This weekend, I ran my second marathon and the first in-person kind in 2021/2020

I was preparing to run the June 2022 Marathon. Perchance, I saw a flyer for 2021 Marathon a few weeks ago. That made me hold some tension. Should I do the 2021 despite a lack of adequate preparation? I hadn’t run a 6+ mile run in over 6 months.

I decided to test with a few 10+ mile runs in those two weeks. I ran a 13.41 miler a week before the Marathon. I felt that there was not much gas in the tank after that. So, I waited until the last minute to register, hoping that adrenalin and some determination would help me navigate the last 8-10 miles.

I did the food prep right for this. 2 days before the marathon, I cut all dairy and went on a diet of Pasta, Oatmeal, Oatmilk Coffee, Bagels and such. It helped me to calm my stomach for the run and build up some glycogen.

I decided to carry my hydration vest since I ran my 10+ miles with hydration. I would be lugging a few extra lbs but the flexibility, I felt was worth it. In my first Marathon in 2019, the organizers didn’t have much of water and gel in the 18-26 mile marks. Organizers charge a lot for these events now and I expect top class organization.

For the 48 hours prior to the event, it rained almost non stop. The marathon page had claimed “Rain or shine, the event will happen.” So, I didn’t slack. The night before race day, the skies calmed down, but it was windy and a balmy 60 degrees. The weather app showed a nice 4-6 hour gap in the rain. Very promising.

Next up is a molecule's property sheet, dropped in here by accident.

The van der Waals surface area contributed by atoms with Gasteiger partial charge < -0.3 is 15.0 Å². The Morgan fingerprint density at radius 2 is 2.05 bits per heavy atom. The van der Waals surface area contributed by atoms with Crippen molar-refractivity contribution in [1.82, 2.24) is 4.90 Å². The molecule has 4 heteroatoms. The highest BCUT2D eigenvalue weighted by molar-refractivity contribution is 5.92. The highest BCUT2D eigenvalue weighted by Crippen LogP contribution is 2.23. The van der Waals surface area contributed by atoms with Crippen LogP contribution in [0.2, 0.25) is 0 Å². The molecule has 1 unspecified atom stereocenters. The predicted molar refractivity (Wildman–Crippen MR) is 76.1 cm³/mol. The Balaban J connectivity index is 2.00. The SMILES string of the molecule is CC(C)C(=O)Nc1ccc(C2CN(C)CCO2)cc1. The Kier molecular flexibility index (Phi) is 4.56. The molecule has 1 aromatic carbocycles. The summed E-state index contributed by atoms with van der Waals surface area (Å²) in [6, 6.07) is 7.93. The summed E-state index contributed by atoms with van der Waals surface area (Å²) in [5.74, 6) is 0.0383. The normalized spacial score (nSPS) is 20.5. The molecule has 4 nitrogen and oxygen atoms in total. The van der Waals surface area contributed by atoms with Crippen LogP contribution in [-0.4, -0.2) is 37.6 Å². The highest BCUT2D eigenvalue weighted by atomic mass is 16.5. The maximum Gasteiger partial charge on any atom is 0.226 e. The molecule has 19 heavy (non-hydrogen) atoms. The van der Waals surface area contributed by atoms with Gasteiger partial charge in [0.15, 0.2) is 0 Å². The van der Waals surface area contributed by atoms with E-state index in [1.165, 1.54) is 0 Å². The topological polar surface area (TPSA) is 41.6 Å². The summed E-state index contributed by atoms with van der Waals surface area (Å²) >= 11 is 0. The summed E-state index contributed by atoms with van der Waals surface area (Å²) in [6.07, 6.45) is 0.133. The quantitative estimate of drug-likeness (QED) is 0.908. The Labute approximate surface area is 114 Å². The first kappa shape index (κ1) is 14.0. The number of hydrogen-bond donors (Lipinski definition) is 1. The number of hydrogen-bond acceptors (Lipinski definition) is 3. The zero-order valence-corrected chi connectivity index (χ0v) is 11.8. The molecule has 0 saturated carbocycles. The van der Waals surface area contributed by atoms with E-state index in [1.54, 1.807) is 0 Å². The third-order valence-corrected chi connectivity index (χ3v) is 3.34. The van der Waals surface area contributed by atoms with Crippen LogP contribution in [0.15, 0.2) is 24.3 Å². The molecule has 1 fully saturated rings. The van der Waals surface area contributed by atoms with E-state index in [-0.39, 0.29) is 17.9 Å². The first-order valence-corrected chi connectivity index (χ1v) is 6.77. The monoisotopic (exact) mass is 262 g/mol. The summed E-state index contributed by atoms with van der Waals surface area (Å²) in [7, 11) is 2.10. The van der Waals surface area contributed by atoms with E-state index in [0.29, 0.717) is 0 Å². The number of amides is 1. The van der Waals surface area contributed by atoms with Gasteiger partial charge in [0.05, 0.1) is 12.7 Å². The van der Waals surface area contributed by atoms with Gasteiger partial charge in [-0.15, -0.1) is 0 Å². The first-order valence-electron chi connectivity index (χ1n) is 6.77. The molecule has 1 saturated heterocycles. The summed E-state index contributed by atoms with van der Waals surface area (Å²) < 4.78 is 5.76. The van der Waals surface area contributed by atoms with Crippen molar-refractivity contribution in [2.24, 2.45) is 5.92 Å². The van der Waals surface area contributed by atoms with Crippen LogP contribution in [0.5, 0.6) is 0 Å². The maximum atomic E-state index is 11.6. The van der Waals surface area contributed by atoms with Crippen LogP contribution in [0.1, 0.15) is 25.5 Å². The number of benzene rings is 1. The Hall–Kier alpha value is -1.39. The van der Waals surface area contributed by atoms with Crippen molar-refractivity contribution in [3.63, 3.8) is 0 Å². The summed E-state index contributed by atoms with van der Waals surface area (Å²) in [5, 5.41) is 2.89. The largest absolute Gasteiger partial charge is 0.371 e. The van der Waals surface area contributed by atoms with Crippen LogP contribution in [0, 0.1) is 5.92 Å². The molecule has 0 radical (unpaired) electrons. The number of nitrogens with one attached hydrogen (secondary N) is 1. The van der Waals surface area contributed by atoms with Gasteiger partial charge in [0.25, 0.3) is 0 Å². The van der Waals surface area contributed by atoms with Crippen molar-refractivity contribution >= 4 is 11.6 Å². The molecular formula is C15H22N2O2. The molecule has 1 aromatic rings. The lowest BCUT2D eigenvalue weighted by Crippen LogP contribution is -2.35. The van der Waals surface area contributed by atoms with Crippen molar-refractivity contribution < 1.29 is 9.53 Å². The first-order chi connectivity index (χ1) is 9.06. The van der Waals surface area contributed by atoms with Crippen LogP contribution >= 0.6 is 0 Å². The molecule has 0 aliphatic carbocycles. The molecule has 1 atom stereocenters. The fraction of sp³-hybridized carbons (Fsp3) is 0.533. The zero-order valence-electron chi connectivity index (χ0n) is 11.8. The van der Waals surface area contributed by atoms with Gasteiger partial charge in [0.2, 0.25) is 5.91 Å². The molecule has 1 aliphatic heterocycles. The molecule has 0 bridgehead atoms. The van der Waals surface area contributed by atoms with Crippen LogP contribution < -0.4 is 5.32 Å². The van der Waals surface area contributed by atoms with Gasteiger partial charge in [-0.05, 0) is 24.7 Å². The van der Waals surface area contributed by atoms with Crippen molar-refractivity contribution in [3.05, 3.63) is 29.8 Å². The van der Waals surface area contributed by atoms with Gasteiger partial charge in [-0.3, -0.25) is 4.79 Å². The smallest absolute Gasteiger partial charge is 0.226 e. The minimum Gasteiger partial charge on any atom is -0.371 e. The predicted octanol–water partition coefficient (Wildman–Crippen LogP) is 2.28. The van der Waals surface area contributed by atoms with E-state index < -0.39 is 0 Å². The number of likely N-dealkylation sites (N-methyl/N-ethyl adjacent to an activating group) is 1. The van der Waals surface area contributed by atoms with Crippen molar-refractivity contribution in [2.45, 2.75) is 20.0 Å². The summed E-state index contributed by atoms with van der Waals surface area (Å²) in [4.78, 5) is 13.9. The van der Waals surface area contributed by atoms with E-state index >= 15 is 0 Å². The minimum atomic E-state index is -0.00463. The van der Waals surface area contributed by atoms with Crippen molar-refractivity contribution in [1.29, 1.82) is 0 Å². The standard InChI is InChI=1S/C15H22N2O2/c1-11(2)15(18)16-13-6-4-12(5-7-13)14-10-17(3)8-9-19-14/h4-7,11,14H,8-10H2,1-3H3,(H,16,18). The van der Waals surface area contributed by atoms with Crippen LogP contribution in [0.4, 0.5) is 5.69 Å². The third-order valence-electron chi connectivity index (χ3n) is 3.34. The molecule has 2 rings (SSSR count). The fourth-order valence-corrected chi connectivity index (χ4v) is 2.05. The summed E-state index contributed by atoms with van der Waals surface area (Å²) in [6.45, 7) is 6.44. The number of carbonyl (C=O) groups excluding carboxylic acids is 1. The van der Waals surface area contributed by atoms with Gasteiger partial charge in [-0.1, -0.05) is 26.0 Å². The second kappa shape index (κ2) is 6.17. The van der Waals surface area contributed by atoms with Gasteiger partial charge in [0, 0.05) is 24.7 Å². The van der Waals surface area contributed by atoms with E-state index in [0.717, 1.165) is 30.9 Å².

Enter race morning. To our surprise, the traffic police had closed all access streets at 6 AM itself, thereby forcing me to walk / jog a mile to the venue. While I did that , I encountered a lot of runners already making their way. The organizers didn’t stick to their published schedule, for sure.

In the venue, I looked for pace runners in 3hr 50, but there was no sign of any of the pacers. I surmised that they had already left. Another organizational failure, Amica!

It was an unusally balmy morning at 60, so there was no need for gloves or a wind breaker. Off I started at 6:20 AM.

Running on Seattle streets, one gets a first hand view of the bad condition of roads. Incessant rains over last 6 weeks have worsened their condition.

The first 7 mile run on I-5 express lanes is interesting as there are many ups as downs. Thankfully, the slopes are gentler, so no extreme effort needs to be expended. As I got out of north I-5 express lanes onto the Burke Gilman Trail, it was familiar territory for me.

As I pushed onto the 12 mile mark near my house that adjoins the trail, I felt a twinge of pain on top of my left hip. As we went around Magnuson Park, this pain became worse. The Magnuson park segment was full of puddles, wet leaves and swamp in places. It was not a great place for a run. Coming back out of Magnuson park, the hip cramp was front and center if mind and body. Taking the right back onto Burke Gilman trail, I saw my wife and shouted out “Hope I can make it!”. Always a trooper, she shouted back, “Yes, you can”. With that affirmation, northbound Burke Gilman which slopes down was manageable. As I turned around on NE 100th St, the troubles began. I was at mile 18 then.

The next 8 miles was a struggle. Despite stopping and stretching, I could not make the cramp go away. So, I tried to run a quarter mile, and walk a quarter mile. The run part became smaller occassionally. At mile 20, my left groin started to cramp as well.

But I didn’t want to quit. I knew where the up and down slopes were and managed to adjust my walk and run distances to sync with it.

It started to drizzle as I turned into the finish lane, I could see my wife from a distance. Her white jacket stood out amidst a sea of green grass. It was great to hug her. I had finished. It meant a lot I did not relegate to the DNF column

Until the next one, happy trails to you!